Quick Tips about Donations to Charity

Don’t Waste Your Money Paying Fundraising Companies for Gimmicks for Charity

Some years we get a gaggle of gimmicks in the mail from fundraising companies trying to get us to donate to charities. The most useful were the return address stickers. The least useful were the carrot seeds, although our guinea pigs liked the resulting sprouts. We’ve received note cards, fridge magnets, and posters too.

The idea is a simple one: the person who receives these “gifts” is supposed to feel guilty and send in a donation.

It’s very irritating.


It’s also a waste of money. I don’t want 50 cents of every 1 dollar I give to a cause going to a fundraising company. I also don’t particularly want to fill up my blue bin and garbage can with someone else’s idea of what I want.

Personally, I never send a contribution in response to these campaigns. (They can tell if you use the enclosed donation form and/or envelope that you were somehow motivated by their mailing.) I do sometimes donate to those charities, but I do it in other ways.

Perhaps if enough of us refused to give in to this emotional blackmail they’d move on to another technique, hopefully one that’s less expensive and less wasteful.

Watch Out for Scam Charities

We’ve probably all been accosted at the entrance to the grocery store by some rather awkward teenager asking us to buy a chocolate bar for charity. Before shelling out money for something you likely don’t want anyway, be sure to check a bit further as to what the charity is.

You likely know the schools closest to your store. If it’s one of them, it’s probably for real. But recently (or perhaps they have only been getting caught recently) there have been cases of criminal fraud. Teens have been hired to sell chocolate bars for a charity that doesn’t exist. You can read about what example of this in the Mississauga News.

So be a bit cautious.

You Can Give the Money and Refuse the Refuse

If I actually took delivery of a poinsettia from every person I know who is trying to sell them for their fundraiser I would be able to stock my own greenhouse. Similarly, anyone who looks like I do does NOT need to buy and eat any more chocolate bars, pre-buttered popcorn, chocolate almonds, or other snacks.

Most of these flowers and treats are being sold by my friends’ kids. Others are for reasonably worthy causes like a local youth outreach program. I don’t mind donating to these causes (even though there is no tax receipt involved) but I don’t want their stuff.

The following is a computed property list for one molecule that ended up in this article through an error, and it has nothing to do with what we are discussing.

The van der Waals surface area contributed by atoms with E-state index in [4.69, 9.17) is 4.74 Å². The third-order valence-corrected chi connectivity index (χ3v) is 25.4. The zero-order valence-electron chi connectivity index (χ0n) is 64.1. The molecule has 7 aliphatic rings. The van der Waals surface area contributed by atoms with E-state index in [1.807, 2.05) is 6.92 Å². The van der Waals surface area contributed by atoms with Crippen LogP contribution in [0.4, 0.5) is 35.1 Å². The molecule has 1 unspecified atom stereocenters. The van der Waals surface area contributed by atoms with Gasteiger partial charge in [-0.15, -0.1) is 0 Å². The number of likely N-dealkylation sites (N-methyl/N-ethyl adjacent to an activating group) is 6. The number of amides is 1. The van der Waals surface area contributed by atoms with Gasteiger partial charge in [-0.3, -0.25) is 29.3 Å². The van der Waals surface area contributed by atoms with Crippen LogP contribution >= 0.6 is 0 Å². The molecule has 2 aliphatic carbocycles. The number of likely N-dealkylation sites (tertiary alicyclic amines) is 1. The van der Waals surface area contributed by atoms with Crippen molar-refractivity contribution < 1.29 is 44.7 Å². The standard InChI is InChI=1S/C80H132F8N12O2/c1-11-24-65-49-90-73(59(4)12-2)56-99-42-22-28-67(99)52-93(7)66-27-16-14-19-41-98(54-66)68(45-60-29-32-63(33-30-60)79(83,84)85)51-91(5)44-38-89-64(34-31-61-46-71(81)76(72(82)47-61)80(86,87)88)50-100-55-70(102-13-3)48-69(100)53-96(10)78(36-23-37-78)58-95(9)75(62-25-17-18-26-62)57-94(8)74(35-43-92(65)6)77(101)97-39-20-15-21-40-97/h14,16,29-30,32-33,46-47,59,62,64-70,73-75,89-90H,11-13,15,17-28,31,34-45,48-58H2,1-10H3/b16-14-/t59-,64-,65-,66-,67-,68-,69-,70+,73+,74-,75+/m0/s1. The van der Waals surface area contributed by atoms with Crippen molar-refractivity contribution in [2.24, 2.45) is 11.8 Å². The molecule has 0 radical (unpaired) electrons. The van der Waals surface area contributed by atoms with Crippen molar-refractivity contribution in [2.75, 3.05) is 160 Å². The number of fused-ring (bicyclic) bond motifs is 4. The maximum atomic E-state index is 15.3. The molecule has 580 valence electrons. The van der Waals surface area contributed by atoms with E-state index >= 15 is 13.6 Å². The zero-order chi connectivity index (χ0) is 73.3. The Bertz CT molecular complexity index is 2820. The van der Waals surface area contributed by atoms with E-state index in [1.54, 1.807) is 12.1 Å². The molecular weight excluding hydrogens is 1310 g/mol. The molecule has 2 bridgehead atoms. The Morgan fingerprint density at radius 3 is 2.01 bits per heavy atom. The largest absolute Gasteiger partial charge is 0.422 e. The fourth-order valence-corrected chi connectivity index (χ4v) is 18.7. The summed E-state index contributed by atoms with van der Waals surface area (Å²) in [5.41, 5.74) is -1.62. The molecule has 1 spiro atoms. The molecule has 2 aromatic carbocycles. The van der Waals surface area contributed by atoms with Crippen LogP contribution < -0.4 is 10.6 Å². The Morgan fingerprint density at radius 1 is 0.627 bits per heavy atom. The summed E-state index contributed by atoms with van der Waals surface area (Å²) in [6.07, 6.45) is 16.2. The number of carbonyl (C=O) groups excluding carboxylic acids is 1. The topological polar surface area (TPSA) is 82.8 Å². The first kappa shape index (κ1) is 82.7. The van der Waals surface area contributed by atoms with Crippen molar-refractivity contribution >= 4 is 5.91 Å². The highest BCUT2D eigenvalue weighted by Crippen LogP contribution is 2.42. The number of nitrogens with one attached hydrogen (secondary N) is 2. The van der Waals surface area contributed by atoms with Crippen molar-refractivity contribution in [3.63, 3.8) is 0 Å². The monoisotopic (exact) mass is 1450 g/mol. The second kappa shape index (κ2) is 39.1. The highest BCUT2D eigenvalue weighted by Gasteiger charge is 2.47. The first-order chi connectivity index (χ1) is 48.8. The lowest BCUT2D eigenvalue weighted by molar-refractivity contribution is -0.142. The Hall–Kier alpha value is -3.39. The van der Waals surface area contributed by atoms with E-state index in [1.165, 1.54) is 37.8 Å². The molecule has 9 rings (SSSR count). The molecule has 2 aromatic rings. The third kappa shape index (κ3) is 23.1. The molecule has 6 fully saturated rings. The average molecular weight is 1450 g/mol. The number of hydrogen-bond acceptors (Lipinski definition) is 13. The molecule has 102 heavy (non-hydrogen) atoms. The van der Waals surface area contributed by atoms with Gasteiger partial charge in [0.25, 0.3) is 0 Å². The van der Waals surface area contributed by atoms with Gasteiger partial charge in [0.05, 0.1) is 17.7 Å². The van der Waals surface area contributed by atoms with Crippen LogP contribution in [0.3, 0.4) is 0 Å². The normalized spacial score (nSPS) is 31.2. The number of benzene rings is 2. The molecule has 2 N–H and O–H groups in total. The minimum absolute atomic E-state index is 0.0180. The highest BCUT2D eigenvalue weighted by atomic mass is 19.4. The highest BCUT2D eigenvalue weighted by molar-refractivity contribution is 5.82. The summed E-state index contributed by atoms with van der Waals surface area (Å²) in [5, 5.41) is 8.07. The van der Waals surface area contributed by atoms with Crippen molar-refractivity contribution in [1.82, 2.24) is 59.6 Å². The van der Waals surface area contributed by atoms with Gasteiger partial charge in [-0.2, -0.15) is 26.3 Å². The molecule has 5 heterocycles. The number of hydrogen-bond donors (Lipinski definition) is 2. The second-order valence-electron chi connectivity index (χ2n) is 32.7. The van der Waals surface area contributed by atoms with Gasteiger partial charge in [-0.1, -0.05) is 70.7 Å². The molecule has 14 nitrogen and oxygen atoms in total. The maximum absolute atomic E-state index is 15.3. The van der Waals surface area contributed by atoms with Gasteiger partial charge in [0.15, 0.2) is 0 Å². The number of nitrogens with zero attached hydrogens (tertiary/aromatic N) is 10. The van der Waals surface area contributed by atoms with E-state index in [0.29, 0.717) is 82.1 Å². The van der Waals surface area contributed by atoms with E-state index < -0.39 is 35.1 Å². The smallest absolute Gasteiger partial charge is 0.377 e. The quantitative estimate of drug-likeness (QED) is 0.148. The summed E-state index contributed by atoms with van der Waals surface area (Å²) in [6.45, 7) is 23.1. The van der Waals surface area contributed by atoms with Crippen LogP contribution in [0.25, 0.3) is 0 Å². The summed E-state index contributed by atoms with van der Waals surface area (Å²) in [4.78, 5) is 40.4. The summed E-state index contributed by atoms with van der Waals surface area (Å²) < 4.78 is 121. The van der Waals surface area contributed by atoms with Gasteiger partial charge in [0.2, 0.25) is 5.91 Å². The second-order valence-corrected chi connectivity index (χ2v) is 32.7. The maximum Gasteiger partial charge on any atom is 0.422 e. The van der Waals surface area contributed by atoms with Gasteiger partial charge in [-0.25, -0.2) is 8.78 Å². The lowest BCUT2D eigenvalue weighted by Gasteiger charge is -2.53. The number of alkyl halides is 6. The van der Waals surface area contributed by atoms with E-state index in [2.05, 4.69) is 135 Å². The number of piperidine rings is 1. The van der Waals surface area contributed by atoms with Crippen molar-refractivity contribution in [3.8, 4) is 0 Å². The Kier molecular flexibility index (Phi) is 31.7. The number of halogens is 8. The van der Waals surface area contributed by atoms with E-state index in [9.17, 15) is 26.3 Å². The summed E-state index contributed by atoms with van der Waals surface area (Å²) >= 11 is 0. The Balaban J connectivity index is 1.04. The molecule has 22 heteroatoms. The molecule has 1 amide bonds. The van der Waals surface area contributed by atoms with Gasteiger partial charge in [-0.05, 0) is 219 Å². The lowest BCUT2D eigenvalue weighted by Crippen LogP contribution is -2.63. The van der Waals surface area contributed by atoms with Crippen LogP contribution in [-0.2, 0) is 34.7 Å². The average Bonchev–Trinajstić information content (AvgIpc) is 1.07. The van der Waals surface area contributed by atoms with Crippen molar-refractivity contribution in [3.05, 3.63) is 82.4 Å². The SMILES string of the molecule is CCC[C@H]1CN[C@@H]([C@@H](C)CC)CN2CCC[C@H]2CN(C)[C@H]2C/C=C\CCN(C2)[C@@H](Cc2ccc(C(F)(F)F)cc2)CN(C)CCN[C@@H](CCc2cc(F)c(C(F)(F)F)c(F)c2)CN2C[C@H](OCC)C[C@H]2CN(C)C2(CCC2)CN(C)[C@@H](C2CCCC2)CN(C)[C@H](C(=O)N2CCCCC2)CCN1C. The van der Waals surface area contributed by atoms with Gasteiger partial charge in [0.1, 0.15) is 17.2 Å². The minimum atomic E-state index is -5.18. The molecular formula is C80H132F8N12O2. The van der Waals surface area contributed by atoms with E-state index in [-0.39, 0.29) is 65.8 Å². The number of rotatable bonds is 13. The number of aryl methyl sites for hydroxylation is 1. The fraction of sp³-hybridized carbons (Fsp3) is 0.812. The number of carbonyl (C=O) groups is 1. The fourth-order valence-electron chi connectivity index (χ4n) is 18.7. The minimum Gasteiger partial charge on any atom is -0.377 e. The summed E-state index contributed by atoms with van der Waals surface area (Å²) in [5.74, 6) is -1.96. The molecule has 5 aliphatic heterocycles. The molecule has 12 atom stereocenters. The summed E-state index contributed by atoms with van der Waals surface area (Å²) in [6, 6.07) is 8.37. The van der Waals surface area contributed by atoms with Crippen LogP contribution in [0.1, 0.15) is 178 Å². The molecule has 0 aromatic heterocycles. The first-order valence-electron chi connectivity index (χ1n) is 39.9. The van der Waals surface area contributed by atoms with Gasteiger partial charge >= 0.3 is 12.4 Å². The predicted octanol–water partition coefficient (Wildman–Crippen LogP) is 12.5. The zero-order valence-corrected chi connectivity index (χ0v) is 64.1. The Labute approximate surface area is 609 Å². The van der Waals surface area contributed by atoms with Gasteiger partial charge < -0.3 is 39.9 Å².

Guess what? You can give them the money and NOT take the item. It always startles people, but then they realize it’s a win-win. They can give my money straight to the group without ordering anything. In that case the group gets more money because they don’t have to spend part of it paying for something to give me. Or they can (and I suspect some of the ravenous boy band members do this!) take my donation and eat the treat themselves. Either way, their cause gets supported, and I don’t expand either florally or figure-atively.

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Do you have some other tips for managing donations to charity? Please share your tips and tricks with a quick comment. (or a slow one!)

4 thoughts on “Quick Tips about Donations to Charity

  1. My best tip for avoiding scam charities — make sure YOU contact THEM, not the other way around. Door-to-door, solicitors standing in front of Wal-mart, telemarketers, etc. = avoid avoid avoid.

    • That’s a great method. Too often phone solicitors are not working for a charity at all. They are just phishing for your credit card info. A reputable charity will be happy to mail you info if you ask when they phone–and will take you off their phone list if you ask.

  2. Donating funds to charity is an opportunity to put your money where your mouth is. Actions speak louder than words and investing in the work of charities can assure progress is made advancing nonprofit causes in which you believe.

    • True. And for those who cannot donate money most charities also need volunteers to help. Even an hour every two weeks is very helpful for many small organizations. Weeding, cleaning, photocopying, folding papers, writing replies to enquiries. All of these activities take time.

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